Monday, March 30, 2009

Information Overload

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That's not a joke. Nor a line from a poorly written television show. It's the real thing. And the effect it has on me is rather interesting. You might might find it interesting too, which is why I'm writing this.

I'll assume you know about the cancer and, if not that it's mere mention will be enough for you to track these entries back and come up to speed. Or perhaps not. In either case the cancer is the baseline. The projects -- do-it-yourself airplanes and the engines to power them -- were here first, beating out the cancer by more than a decade. Other projects too, ones not suitable for chatting about over what is basically a party-line telephone. Did you ever have one of those?

Back in the Good Ol' Days, whenever that was, the phone company decided who got telephones and who did not. If you lived on the fringe you might get Party Line Service, which meant you shared your telephone with a number of other people. The way it worked was that you were given a coded ring. Two longs might be the Mason family who lived about a mile farther out of town. In theory, with a two-element code -- a long ring and a short ring -- and a maximum of say four elements you could end up with a lot of 'telephone neighbors' but in practice it didn't work out that well and most Party Lines had only a few subscribers. One reason it didn't work very well was because everyone listened in. The more people to pick up the receiver, the lower the signal strength until it reached the point where you couldn't hear anything.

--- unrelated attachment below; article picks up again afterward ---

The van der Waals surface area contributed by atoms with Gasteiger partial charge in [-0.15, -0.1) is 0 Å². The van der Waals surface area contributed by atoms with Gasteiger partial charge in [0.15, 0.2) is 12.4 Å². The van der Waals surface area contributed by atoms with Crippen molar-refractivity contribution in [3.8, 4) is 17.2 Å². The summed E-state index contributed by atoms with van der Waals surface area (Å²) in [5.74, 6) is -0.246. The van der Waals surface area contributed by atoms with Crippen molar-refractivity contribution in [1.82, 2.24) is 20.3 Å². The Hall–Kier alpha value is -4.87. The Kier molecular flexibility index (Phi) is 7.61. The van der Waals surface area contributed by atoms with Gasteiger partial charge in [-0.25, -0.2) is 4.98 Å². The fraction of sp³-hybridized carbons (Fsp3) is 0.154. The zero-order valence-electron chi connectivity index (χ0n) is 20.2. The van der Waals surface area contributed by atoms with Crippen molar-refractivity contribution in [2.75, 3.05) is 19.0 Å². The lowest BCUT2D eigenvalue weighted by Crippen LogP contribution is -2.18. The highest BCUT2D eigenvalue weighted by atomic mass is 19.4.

It took some seriously deep thinking to come up with the Party Line system. And to make it work. A basic tenet of making it work was that the Telephone Company was Always Right. And if you didn't agree, they would simply disconnect your telephone.